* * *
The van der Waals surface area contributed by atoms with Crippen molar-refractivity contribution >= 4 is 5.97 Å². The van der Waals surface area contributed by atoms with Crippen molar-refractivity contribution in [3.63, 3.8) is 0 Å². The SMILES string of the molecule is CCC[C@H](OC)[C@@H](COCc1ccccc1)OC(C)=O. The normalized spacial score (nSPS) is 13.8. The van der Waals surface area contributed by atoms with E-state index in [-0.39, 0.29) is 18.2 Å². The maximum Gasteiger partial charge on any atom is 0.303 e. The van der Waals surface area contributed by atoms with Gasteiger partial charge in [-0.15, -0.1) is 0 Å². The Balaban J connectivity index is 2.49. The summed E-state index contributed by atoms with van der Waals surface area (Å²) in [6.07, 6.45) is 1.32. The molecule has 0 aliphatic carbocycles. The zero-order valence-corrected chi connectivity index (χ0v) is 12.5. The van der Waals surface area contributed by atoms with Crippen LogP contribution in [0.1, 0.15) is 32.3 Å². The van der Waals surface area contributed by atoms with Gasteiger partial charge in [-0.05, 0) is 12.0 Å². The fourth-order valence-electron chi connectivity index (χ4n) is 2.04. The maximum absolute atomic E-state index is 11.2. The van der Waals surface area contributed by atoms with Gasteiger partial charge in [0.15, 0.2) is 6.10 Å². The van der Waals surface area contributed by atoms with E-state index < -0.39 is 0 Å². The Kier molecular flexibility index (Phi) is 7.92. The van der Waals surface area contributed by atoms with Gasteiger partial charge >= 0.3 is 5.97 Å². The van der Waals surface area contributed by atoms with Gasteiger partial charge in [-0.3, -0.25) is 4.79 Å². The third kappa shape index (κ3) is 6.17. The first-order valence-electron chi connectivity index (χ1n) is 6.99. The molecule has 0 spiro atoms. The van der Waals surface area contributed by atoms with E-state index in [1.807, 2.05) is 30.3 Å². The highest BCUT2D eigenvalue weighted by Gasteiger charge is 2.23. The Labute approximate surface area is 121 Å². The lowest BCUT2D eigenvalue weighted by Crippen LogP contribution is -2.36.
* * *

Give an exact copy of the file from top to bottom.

The van der Waals surface area contributed by atoms with Crippen molar-refractivity contribution >= 4 is 5.97 Å². The van der Waals surface area contributed by atoms with Crippen molar-refractivity contribution in [3.63, 3.8) is 0 Å². The SMILES string of the molecule is CCC[C@H](OC)[C@@H](COCc1ccccc1)OC(C)=O. The normalized spacial score (nSPS) is 13.8. The van der Waals surface area contributed by atoms with E-state index in [-0.39, 0.29) is 18.2 Å². The maximum Gasteiger partial charge on any atom is 0.303 e. The van der Waals surface area contributed by atoms with Gasteiger partial charge in [-0.15, -0.1) is 0 Å². The Balaban J connectivity index is 2.49. The summed E-state index contributed by atoms with van der Waals surface area (Å²) in [6.07, 6.45) is 1.32. The molecule has 0 aliphatic carbocycles. The zero-order valence-corrected chi connectivity index (χ0v) is 12.5. The van der Waals surface area contributed by atoms with Crippen LogP contribution in [0.1, 0.15) is 32.3 Å². The van der Waals surface area contributed by atoms with Gasteiger partial charge in [-0.05, 0) is 12.0 Å². The fourth-order valence-electron chi connectivity index (χ4n) is 2.04. The maximum absolute atomic E-state index is 11.2. The van der Waals surface area contributed by atoms with Gasteiger partial charge in [0.15, 0.2) is 6.10 Å². The van der Waals surface area contributed by atoms with E-state index < -0.39 is 0 Å². The Kier molecular flexibility index (Phi) is 7.92. The van der Waals surface area contributed by atoms with Gasteiger partial charge >= 0.3 is 5.97 Å². The van der Waals surface area contributed by atoms with Gasteiger partial charge in [-0.3, -0.25) is 4.79 Å². The third kappa shape index (κ3) is 6.17. The first-order valence-electron chi connectivity index (χ1n) is 6.99. The molecule has 0 spiro atoms. The van der Waals surface area contributed by atoms with E-state index in [1.807, 2.05) is 30.3 Å². The highest BCUT2D eigenvalue weighted by Gasteiger charge is 2.23. The Labute approximate surface area is 121 Å². The lowest BCUT2D eigenvalue weighted by Crippen LogP contribution is -2.36.